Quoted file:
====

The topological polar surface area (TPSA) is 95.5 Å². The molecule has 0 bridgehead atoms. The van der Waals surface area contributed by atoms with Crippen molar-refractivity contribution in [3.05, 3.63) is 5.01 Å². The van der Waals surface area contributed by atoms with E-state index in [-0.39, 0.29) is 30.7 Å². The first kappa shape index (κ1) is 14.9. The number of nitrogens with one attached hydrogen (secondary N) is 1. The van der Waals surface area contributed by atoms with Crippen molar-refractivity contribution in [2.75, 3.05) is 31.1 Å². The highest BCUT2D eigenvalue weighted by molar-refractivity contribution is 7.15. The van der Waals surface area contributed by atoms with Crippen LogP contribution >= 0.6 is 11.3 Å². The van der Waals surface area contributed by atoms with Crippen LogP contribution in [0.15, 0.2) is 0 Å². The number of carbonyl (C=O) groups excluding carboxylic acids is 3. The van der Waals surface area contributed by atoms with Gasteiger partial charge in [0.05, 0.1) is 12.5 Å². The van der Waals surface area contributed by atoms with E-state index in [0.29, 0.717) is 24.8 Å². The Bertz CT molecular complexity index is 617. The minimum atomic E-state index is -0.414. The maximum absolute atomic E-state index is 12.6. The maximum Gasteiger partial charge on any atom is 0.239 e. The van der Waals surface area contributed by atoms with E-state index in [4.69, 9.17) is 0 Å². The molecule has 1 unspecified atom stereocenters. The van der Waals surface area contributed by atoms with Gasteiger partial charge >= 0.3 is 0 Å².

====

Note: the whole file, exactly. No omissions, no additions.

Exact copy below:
The topological polar surface area (TPSA) is 95.5 Å². The molecule has 0 bridgehead atoms. The van der Waals surface area contributed by atoms with Crippen molar-refractivity contribution in [3.05, 3.63) is 5.01 Å². The van der Waals surface area contributed by atoms with E-state index in [-0.39, 0.29) is 30.7 Å². The first kappa shape index (κ1) is 14.9. The number of nitrogens with one attached hydrogen (secondary N) is 1. The van der Waals surface area contributed by atoms with Crippen molar-refractivity contribution in [2.75, 3.05) is 31.1 Å². The highest BCUT2D eigenvalue weighted by molar-refractivity contribution is 7.15. The van der Waals surface area contributed by atoms with Crippen LogP contribution >= 0.6 is 11.3 Å². The van der Waals surface area contributed by atoms with Crippen LogP contribution in [0.15, 0.2) is 0 Å². The number of carbonyl (C=O) groups excluding carboxylic acids is 3. The van der Waals surface area contributed by atoms with Gasteiger partial charge in [0.05, 0.1) is 12.5 Å². The van der Waals surface area contributed by atoms with E-state index in [0.29, 0.717) is 24.8 Å². The Bertz CT molecular complexity index is 617. The minimum atomic E-state index is -0.414. The maximum absolute atomic E-state index is 12.6. The maximum Gasteiger partial charge on any atom is 0.239 e. The van der Waals surface area contributed by atoms with E-state index in [4.69, 9.17) is 0 Å². The molecule has 1 unspecified atom stereocenters. The van der Waals surface area contributed by atoms with Gasteiger partial charge >= 0.3 is 0 Å².